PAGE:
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Welcome to the Research Design Connections blog, started in 2007. Recent blog entries are available here. Earlier blog entries (one for every working day since the beginning of May, 2007) are available to subscribers.

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Lasauskaite and Cajochen linked mental effort intensity and light color.  The team “tested effort-related cardiac response under four lighting conditions and found that it decreased with color temperatures [i.e., as light got bluer].  Thus, blue-enriched light in offices and schools might . . . preserve resources during cognitive activities.”

Ruta Lasauskaite and Christian Cajochen.  2016.  “Influence of Lighting Color Temperature on Mental Effort.”  Psychology of Architecture Conference (December 4-5, Austin, TX) Program, p. 26.

Unsworth and McNeill set out to learn more about how to encourage people to behave in an environmentally responsible way.  They found that self-interest can be used to motivate green actions.  The researchers determined that attempts to encourage earth-friendly behaviors are likely to be more successful when the green behaviors are linked to “goals that are important to people, even if such goals are unrelated to climate change or the environment in general. . . . This research has significant practical implications for workplaces, particularly for those in which employees or managers place a low priority on environmental and climate change considerations.”  So, efforts to encourage environmentally responsible behaviors are likely to be more successful when arguments presented for doing them align with already existing and personally important goals, such as saving money or getting more exercise.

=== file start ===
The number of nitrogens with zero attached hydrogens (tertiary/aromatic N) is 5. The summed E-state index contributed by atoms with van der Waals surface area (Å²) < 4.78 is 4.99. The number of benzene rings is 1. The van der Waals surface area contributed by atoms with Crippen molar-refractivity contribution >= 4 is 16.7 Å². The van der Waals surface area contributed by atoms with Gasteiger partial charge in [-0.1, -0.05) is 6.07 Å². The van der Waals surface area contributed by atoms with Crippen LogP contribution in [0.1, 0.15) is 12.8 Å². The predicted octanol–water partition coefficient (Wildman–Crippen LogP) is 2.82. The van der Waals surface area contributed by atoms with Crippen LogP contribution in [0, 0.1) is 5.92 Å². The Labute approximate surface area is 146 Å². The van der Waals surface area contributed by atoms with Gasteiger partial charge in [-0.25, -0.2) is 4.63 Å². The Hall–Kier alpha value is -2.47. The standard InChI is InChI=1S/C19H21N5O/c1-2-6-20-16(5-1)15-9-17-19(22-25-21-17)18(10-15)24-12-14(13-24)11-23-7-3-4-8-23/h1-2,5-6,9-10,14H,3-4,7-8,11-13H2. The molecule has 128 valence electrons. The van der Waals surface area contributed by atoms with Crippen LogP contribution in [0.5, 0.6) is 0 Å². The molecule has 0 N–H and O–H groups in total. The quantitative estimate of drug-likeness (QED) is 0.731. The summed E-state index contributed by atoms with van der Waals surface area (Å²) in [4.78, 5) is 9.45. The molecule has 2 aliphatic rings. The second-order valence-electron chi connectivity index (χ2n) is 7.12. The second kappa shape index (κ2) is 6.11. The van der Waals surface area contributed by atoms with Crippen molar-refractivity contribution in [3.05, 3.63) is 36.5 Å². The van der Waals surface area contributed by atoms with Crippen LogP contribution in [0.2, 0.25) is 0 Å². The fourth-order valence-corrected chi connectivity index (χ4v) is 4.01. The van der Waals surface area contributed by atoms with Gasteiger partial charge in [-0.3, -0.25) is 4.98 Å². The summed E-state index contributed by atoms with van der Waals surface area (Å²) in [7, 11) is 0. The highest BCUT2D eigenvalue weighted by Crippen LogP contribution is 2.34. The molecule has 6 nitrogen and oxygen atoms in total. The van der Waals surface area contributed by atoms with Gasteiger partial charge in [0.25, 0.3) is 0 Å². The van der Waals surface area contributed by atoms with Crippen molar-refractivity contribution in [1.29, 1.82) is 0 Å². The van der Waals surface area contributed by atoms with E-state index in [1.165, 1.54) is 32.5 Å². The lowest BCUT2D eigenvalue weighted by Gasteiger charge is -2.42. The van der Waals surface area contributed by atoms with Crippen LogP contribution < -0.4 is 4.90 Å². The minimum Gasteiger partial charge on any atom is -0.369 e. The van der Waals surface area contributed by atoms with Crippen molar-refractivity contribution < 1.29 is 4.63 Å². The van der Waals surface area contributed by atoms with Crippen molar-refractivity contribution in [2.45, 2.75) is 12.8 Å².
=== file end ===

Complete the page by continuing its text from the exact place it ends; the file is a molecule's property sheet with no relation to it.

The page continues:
Kerrie Unsworth and Ilona McNeill.  2017.  “Increasing Pro-Environmental Behaviors by Increasing Self-Concordance:  Testing an Intervention.”  Journal of Applied Psychology, vol. 102, no. 1, pp. 88-103.

Airflow velocity in a space influences how well we sleep there.  Morito and her team found that  “a higher air velocity of airflow disturbed human sleep more than a lower air velocity of airflow. . . . The mean air temperature, relative humidity, and mean radiant temperature in the rooms with both air conditioners were 26.4 . . . °C, 58 . . . %, and 26.3 . . . °C, and 26.4 . . . °C, 53 . . .  %, and 26.1 . . . °C for [A] and [B], respectively. The average . . . velocity of airflow was actually 0.14 . . . m/s and 0.04 . . . m/s for [A] and [B], respectively. . . . The subjects significantly felt more of the airflow and cooler at [A] than at [B] although comfort sensation did not differ significantly. . . . the number of times body movements, the number of times heart rate increased., and the number of times some sleep stages changed to the stage of wakefulness due to varying airflow in [A] were significantly higher than those in [B]. A higher velocity of airflow had a negative influence on sleep even though the average air velocity was less than 0.2 m/s [people are not aware of airflow at this low level].”  When higher airflow velocity was experienced, people slept more poorly.